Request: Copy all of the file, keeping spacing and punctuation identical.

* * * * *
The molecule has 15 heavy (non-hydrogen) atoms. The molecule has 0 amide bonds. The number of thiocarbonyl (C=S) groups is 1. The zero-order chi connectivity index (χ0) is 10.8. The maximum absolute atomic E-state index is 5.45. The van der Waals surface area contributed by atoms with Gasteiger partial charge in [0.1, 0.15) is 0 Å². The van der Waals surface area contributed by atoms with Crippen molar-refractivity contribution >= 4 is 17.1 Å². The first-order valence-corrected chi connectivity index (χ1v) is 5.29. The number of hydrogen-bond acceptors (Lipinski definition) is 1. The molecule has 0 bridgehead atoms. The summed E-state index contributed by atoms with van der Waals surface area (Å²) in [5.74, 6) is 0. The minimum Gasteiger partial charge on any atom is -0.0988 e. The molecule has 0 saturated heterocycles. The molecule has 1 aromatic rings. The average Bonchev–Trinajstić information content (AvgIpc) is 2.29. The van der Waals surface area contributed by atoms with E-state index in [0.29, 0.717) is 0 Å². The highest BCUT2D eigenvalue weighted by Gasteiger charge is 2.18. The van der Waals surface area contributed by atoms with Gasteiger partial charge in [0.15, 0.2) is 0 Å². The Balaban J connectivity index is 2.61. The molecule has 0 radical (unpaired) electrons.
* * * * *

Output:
The molecule has 15 heavy (non-hydrogen) atoms. The molecule has 0 amide bonds. The number of thiocarbonyl (C=S) groups is 1. The zero-order chi connectivity index (χ0) is 10.8. The maximum absolute atomic E-state index is 5.45. The van der Waals surface area contributed by atoms with Gasteiger partial charge in [0.1, 0.15) is 0 Å². The van der Waals surface area contributed by atoms with Crippen molar-refractivity contribution >= 4 is 17.1 Å². The first-order valence-corrected chi connectivity index (χ1v) is 5.29. The number of hydrogen-bond acceptors (Lipinski definition) is 1. The molecule has 0 bridgehead atoms. The summed E-state index contributed by atoms with van der Waals surface area (Å²) in [5.74, 6) is 0. The minimum Gasteiger partial charge on any atom is -0.0988 e. The molecule has 0 saturated heterocycles. The molecule has 1 aromatic rings. The average Bonchev–Trinajstić information content (AvgIpc) is 2.29. The van der Waals surface area contributed by atoms with E-state index in [0.29, 0.717) is 0 Å². The highest BCUT2D eigenvalue weighted by Gasteiger charge is 2.18. The van der Waals surface area contributed by atoms with Gasteiger partial charge in [0.15, 0.2) is 0 Å². The Balaban J connectivity index is 2.61. The molecule has 0 radical (unpaired) electrons.